I let the dream evaporate, bought a little white IKEA ODDA table on casters (half-priced at $25, also via Craigslist) that you saw in some of those previous bedroom pictures above, and paired it with my DIY-but-so-wanna-be-authentic West Elm papier-mache side table. And life was good.

That is, until last week when I saw this:

Lucked out! Lobsters!

$60 each seemed more reasonable, considering but still more than I cared to pay for secondhand CB2. And there weren’t original photos from the seller, so I couldn’t be sure that their product was in great shape. Or even lobster, for that matter.

But I inquired anyways, asking uber-optimistically if the price was for the set or per piece (Woot! $60 for the set!) and if they were the original lobster color from CB2 (Yes! It was!) and getting in the thrifting spirit, asked if they’d take $50 for the pair meaning that my total payment would be 75% below retail (holding breath, holding breath, holding breath, yes! Yes, they would!). Oh-em-gee.

And so I ventured out to a dead end road to meet strangers in a never-before-trekked part of town (not joking) and brought my new babies home.

It's lobster love. Mine. My own CB2 Harvey Lobsters. Snuggle, snuggle.Sidenote: At a glance, that looks like a wicked shadow on the floor. It’s actually the sunroom floor that I just re-painted last week; you can catch up on the whole project right here if you missed it!

It’s really no surprise that I jumped at the lobster color versus holding out for the Carbon or Pool Blue options that are still sold at CB2; I’ve been wild for anything tomato-y, orangey-red for awhile and have been trying to infuse more of it as an overall accent color since the day I brought home the Energetic and Laughing Orange paints.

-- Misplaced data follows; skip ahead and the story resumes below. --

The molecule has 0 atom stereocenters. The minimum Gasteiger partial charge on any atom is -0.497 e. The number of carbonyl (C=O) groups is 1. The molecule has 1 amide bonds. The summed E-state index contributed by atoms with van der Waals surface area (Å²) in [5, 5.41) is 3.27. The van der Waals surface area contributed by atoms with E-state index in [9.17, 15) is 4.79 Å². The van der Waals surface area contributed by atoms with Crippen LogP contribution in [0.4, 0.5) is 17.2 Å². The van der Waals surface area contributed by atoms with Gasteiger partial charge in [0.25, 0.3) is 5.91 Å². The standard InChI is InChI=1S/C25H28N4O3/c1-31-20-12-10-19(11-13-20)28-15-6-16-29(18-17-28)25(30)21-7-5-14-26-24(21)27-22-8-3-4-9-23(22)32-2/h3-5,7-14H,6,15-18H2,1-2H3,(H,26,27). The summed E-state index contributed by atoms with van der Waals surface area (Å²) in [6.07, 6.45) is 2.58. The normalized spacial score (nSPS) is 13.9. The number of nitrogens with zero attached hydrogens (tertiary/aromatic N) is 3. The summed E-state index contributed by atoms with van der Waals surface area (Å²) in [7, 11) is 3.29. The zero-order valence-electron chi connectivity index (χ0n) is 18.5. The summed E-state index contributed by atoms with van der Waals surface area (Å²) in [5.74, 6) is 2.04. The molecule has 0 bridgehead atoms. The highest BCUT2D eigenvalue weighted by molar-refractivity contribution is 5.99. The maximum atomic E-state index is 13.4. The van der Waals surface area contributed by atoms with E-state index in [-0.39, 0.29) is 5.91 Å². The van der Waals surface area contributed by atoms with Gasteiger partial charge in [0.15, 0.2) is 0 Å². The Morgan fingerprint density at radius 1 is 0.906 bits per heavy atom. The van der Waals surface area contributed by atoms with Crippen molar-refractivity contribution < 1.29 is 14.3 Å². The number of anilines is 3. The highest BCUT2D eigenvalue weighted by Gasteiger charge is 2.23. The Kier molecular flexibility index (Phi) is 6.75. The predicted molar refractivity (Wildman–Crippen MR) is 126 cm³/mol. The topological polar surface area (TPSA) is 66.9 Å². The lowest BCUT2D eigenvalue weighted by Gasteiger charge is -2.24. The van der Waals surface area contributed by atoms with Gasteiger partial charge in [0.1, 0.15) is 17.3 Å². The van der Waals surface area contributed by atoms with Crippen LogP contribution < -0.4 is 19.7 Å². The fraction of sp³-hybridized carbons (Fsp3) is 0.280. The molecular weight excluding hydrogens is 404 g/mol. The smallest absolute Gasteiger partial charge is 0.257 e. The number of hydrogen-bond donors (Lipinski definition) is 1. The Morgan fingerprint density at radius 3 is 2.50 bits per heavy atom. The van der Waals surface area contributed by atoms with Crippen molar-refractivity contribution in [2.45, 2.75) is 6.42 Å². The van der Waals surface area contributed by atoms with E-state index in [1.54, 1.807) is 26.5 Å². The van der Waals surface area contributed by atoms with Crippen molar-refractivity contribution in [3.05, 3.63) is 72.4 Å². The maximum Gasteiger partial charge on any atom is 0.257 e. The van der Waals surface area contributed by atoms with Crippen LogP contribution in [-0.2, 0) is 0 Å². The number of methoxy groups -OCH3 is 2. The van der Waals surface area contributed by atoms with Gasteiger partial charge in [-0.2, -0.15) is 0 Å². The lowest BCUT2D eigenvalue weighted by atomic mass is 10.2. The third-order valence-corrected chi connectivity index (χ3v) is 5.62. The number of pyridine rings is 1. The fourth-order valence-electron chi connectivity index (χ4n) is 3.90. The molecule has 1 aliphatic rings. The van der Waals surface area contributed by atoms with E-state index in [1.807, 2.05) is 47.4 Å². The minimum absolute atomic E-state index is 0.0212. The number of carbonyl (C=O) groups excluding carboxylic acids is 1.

Stained shiplap AND Harvey Lobster table happies!

I’m obsessed with the way it looks with the rich wooden wall. Not to mention, it goes great with both the Frank Black and Pixies posters.

Shiplap wall and Harvey Lobster table happies!

Shiplap wall and Harvey Lobster table happies!

Also worth mentioning, the width of the Harvey Lobster is slightly narrower than the width of the ODDA bedside table, meaning that I was able to shift the bed slightly to the left and let it sit perfectly centered beneath the window. Stars do align.

Speaking of tomato-y, I’m up to my eyeballs over here:

One day's pick. Tomato insanity.

Pete and I have eaten BLTs for lunch or dinner for the last 3.5 weeks. We’re going to be tomatoes by October.

Has anyone else had as many struggles with staining pine? I understand I might have had better luck if I had used a wood conditioner first. I do all of my research after the fact these days.

And, any great Craigslist finds lately?

Anyone sick of tomatoes yet but feel compelled to consume (or give away) every last piece of fruit and not let it go to waste?

May I interrupt this week of shiplap staining for a surprise floor redo?

September 09, 2011   //  Posted in: DIY, Flooring, Sunroom   //  By: Emily   //  21 responses
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Here’s something I bet you didn’t see coming.

A sneaky, impromptu sunroom floor redo.